Celebrating 50 Years of Music and Technology at MIT

February 5, 2011 / 9:00am – 10:00pm
MIT Media Lab E14


A full day and evening at MIT’s new Media Lab Complex celebrated the Institute’s unique tradition and future plans at the convergence of music, science and engineering. Curated by Professors Joseph Paradiso and Tod Machover, this lively event wove together discussions, demonstrations and performances to showcase the astounding variety of “future music” work at MIT, from audio innovations to synthetic performers, from sensors and interfaces to theories of musical mind and emotion, from hypercellos for Yo-Yo Ma to GuitarHero. Participants included Max Mathews (called “the father of computer music”), Miller Puckette (inventor of MAX/MSP), Eran Egozy (co-founder of Harmonix), Emeritus Professors Marvin Minsky and Barry Vercoe, and many others.  It even included an imaginative concert featuring surprising, stimulating music by Machover, Makan, Rowe, Ziporyn and others.

Keynote with Max Mathews, Professor Emeritus, Stanford University.

The Dawn of Digital Music at MIT in the 1960s. Prof. Joe Paradiso, Moderator; Peter Sampson, Wayne Slawson and Chris Strangio.

The MIT Experimental Music Studio and Live Computer Performance. Barry Vercoe, MIT, and Miller Puckette, UCSD, inventor of MAX/MSP.

Music, Emotion and Health. Prof. Tod Machover, moderator; Robert Rowe (NYU), Mary Farbood (NYU), Adam Boulanger (MIT Media Lab), Gottfried Schlaug (Harvard Medical School).

Music, Mind and Meaning. Prof. Marvin Minsky in “musical” conversation with Teresa Marrin, Mary Farbood and Mike Hawley.

Music, Emotion and Health. Prof. Tod Machover, moderator; Robert Rowe (NYU), Mary Farbood (NYU), Adam Boulanger (MIT Media Lab), Gottfried Schlaug (Harvard Medical School).

From Prototypes to the Populace: MIT Spinoffs in Music and Technology. Scott Kirsner, Boston Globe, moderator; Eran Egozy (co-founder of Harmonx and co-inventor of Guitar Hero), Brian Whitman (Echo Nest), Mark Ethier (iZotope).

Demos, installations, performances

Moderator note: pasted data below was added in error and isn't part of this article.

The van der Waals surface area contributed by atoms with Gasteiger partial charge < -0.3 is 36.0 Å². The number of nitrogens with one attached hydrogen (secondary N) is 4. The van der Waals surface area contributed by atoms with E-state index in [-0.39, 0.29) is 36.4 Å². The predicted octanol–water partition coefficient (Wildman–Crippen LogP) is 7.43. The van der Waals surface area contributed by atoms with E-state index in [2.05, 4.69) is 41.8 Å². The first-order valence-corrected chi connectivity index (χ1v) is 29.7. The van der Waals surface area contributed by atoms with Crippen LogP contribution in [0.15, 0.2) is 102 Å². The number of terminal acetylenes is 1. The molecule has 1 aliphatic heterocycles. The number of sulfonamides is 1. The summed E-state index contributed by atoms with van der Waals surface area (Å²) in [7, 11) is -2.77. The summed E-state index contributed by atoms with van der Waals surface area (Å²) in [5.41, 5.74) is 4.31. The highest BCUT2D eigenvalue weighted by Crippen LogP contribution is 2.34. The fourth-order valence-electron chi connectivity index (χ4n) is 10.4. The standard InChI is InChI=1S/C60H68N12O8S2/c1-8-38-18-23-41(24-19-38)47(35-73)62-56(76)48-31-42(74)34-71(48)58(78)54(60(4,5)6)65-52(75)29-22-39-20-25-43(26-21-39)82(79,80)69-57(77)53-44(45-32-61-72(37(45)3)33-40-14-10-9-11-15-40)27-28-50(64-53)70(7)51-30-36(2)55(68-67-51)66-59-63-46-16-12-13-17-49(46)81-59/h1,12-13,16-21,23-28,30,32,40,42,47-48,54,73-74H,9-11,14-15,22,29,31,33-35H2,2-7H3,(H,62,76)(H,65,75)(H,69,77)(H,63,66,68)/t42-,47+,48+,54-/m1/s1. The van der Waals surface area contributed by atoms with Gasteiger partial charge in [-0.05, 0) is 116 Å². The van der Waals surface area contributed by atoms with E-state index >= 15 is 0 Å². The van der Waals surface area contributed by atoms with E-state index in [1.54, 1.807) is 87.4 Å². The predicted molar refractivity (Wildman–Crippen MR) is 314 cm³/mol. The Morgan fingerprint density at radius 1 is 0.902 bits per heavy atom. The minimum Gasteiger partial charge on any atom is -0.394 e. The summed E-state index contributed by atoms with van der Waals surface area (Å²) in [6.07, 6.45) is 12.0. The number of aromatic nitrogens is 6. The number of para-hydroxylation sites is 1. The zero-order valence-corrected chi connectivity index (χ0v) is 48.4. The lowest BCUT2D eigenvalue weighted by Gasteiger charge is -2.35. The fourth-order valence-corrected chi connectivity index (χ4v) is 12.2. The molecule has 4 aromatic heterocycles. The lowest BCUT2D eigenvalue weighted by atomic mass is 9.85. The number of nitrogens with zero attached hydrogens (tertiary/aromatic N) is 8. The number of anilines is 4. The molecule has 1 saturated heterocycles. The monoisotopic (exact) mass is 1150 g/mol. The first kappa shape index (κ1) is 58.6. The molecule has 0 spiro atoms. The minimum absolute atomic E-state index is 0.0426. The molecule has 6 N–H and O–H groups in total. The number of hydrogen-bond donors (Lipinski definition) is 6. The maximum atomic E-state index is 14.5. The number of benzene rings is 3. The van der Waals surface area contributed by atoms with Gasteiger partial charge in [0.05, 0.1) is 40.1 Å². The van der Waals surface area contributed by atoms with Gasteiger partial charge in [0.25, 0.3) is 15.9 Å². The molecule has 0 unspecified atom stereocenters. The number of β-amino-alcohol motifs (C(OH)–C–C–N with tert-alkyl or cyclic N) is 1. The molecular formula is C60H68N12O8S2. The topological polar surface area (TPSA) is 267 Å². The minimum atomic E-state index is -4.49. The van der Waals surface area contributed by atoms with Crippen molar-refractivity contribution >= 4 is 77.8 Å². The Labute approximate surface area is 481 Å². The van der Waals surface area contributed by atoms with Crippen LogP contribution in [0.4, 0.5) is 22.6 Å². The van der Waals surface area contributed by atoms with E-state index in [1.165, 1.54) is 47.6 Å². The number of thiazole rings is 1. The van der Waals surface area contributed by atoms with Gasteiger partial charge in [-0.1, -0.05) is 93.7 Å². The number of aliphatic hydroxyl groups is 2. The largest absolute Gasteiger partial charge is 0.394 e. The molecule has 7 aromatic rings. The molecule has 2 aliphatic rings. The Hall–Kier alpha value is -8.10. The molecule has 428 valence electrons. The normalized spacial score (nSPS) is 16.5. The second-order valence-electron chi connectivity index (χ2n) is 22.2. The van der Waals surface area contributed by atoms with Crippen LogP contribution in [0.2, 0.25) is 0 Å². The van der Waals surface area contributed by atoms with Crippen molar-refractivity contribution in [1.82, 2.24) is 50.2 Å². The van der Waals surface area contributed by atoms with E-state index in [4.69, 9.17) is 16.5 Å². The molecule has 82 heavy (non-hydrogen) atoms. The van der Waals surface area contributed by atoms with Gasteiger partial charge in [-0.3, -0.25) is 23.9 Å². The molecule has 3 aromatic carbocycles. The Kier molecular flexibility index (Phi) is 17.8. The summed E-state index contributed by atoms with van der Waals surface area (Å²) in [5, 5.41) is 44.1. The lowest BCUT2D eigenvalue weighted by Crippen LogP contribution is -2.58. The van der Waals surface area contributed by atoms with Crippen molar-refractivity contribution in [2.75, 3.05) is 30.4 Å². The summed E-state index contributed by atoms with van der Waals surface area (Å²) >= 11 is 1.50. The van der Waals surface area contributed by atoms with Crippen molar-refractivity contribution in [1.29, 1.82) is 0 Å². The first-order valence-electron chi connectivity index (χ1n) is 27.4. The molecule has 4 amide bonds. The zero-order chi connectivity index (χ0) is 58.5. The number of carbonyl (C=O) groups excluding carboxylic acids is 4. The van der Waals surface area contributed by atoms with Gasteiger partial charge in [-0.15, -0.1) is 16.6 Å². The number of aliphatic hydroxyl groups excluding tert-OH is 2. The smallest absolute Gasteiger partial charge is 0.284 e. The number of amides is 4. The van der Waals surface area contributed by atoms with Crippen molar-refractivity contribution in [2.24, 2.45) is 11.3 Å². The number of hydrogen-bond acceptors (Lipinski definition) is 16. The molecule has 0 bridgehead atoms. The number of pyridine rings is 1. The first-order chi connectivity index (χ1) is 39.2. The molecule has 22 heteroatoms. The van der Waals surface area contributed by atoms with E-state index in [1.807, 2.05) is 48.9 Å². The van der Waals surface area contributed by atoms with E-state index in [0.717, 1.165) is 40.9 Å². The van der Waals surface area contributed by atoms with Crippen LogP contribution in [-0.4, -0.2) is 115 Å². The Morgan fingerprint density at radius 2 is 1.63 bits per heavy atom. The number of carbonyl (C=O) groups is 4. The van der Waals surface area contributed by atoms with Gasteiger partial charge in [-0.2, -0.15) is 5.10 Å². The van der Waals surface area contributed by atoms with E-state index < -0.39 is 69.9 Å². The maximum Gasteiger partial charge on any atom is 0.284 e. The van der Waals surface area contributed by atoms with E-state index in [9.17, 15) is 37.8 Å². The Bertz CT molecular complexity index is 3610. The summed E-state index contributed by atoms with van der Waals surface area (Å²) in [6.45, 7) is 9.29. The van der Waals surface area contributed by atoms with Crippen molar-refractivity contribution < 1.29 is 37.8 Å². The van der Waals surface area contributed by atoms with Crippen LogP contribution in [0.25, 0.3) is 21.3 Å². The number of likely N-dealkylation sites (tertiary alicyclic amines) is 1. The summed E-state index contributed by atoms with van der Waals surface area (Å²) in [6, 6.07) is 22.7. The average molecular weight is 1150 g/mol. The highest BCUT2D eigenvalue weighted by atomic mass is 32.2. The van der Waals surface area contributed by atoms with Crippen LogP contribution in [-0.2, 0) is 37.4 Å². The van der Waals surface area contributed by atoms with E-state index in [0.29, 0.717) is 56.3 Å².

Andrew McPherson (Drexel University), Magnetic Resonator Piano
Joseph Paradiso (MIT Media Lab) Mammoth Modular Synthesizer
Minsky MUSE Synthesizer, the only working model of 1960s automated composition generating machine
Rob Morris (MIT Media Lab), iPhone Guitar
Harmonix-Rock Band 3 with new Fender Squier and Mustang Guitar Controllers
Miller Puckette (UCSD), latest and greatest MAX/MSP and pd extensions/demos
Adam Boulanger (MIT Media Lab), Musica Early Detection System for Alzheimer’s disease
Echo Nest demo
iZotope demo
Sourcetone demo

Berry Vercoe, Synapse (1976) for amplified viola and prerecorded electronics
Richard Boulanger/Vercoe, Synaptogenesis (Synapse remix, 2011) for live electronics
Keeril Makan, Zones d’Accord (2002) for cello solo, acoustic based on electronics
Peter Whincop, Asyndenton (2011) for live electronics
Evan Ziporyn, Belle Labs (2006) for violin, bass clarinet and Heliphon, from Ensemble Robot
Robert Rowe, Cigar Smoke (2004) for clarinet and interactive electronics
Mary Farbood, Gray Light (2011) for piano, composed with Hyperscore software
Tod Machover, Spheres and Splinters (2010) for hypercello and interactive visuals




Tod Machover

Tod Machover, Chair of the FAST Steering Committee
Co-curator of Music Machines Exploration and Celebration
February 5, 2011 Professor of Music and Media at MIT Media Lab since its founding in 1985, Tod Machover has been described as “America’s Most Wired Composer” by the Los Angeles Times. His music, which includes several operas in addition to Death and the Powers, has been acclaimed for breaking traditional artistic and cultural boundaries, offering a unique and innovative synthesis of acoustic and electronic sound. Machover is the inventor of many new technologies for music, most notably his hyperinstruments, which use smart computers to augment musical expression and creativity. He has designed these instruments for some of the world’s greatest musicians, from Yo-Yo Ma to Prince, as well as for the general public and for children. His latest opera, Death and the Powers, will receive its U.S. premiere March 18 – 25 at Boston’s Cutler Majestic Theater, presented by the American Repertory Theater.



Joseph Paradiso

Joseph Paradiso, Co-curator of the Music Machines Exploration and Celebration
February 5, 2011Joseph Paradiso is Associate Professor of Media Arts and Sciences at MIT, and director of the Responsive Environments group in the Media Lab. In addition, he co-directs the Things That Think Consortium, which explores the extreme fringe of embedded computation, communication, and sensing. A high-energy physicist, he joined the Media Lab in 1994 after several years conducting research at CERN, the Draper Laboratory, and the Superconducting Supercollider. In addition to his academic interests, Paradiso has been designing electronic music synthesizers and composing electronic music since 1975, and has long been active in the avant-garde music scene as a producer of electronic music programs for non-commercial radio. He has designed and built one of the world’s largest modular synthesizers, and has designed MIDI systems for internationally known musicians such as Pat Metheney and Lyle Mays.